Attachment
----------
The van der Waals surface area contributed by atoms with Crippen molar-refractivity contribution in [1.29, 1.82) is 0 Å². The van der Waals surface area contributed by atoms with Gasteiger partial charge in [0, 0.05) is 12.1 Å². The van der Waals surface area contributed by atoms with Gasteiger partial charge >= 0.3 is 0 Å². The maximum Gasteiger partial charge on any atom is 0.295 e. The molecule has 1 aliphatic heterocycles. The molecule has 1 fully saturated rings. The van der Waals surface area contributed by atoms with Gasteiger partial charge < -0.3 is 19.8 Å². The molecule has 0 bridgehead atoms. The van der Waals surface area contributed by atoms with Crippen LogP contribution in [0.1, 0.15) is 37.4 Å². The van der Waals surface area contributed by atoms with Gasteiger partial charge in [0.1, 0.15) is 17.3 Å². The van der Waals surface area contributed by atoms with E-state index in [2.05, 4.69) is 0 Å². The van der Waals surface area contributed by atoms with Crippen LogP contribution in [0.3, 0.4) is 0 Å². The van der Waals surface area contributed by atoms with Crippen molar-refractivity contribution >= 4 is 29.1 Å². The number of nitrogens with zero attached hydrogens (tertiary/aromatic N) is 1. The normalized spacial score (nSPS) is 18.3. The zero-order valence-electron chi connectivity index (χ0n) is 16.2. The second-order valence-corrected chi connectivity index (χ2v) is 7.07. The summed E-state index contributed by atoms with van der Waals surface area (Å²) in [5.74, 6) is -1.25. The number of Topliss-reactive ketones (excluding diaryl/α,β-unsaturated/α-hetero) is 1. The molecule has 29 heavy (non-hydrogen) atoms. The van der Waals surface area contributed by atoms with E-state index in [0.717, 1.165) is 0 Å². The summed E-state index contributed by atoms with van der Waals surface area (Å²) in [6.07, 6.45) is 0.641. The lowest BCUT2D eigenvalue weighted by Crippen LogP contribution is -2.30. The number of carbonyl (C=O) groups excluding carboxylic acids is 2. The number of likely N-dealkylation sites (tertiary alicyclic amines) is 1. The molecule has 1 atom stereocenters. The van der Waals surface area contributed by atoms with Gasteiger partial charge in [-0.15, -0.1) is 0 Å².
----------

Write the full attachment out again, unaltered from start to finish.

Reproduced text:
The van der Waals surface area contributed by atoms with Crippen molar-refractivity contribution in [1.29, 1.82) is 0 Å². The van der Waals surface area contributed by atoms with Gasteiger partial charge in [0, 0.05) is 12.1 Å². The van der Waals surface area contributed by atoms with Gasteiger partial charge >= 0.3 is 0 Å². The maximum Gasteiger partial charge on any atom is 0.295 e. The molecule has 1 aliphatic heterocycles. The molecule has 1 fully saturated rings. The van der Waals surface area contributed by atoms with Gasteiger partial charge < -0.3 is 19.8 Å². The molecule has 0 bridgehead atoms. The van der Waals surface area contributed by atoms with Crippen LogP contribution in [0.1, 0.15) is 37.4 Å². The van der Waals surface area contributed by atoms with Gasteiger partial charge in [0.1, 0.15) is 17.3 Å². The van der Waals surface area contributed by atoms with E-state index in [2.05, 4.69) is 0 Å². The van der Waals surface area contributed by atoms with Crippen LogP contribution in [0.3, 0.4) is 0 Å². The van der Waals surface area contributed by atoms with Crippen molar-refractivity contribution >= 4 is 29.1 Å². The number of nitrogens with zero attached hydrogens (tertiary/aromatic N) is 1. The normalized spacial score (nSPS) is 18.3. The zero-order valence-electron chi connectivity index (χ0n) is 16.2. The second-order valence-corrected chi connectivity index (χ2v) is 7.07. The summed E-state index contributed by atoms with van der Waals surface area (Å²) in [5.74, 6) is -1.25. The number of Topliss-reactive ketones (excluding diaryl/α,β-unsaturated/α-hetero) is 1. The molecule has 29 heavy (non-hydrogen) atoms. The van der Waals surface area contributed by atoms with E-state index in [0.717, 1.165) is 0 Å². The summed E-state index contributed by atoms with van der Waals surface area (Å²) in [6.07, 6.45) is 0.641. The lowest BCUT2D eigenvalue weighted by Crippen LogP contribution is -2.30. The number of carbonyl (C=O) groups excluding carboxylic acids is 2. The number of likely N-dealkylation sites (tertiary alicyclic amines) is 1. The molecule has 1 atom stereocenters. The van der Waals surface area contributed by atoms with Gasteiger partial charge in [-0.15, -0.1) is 0 Å².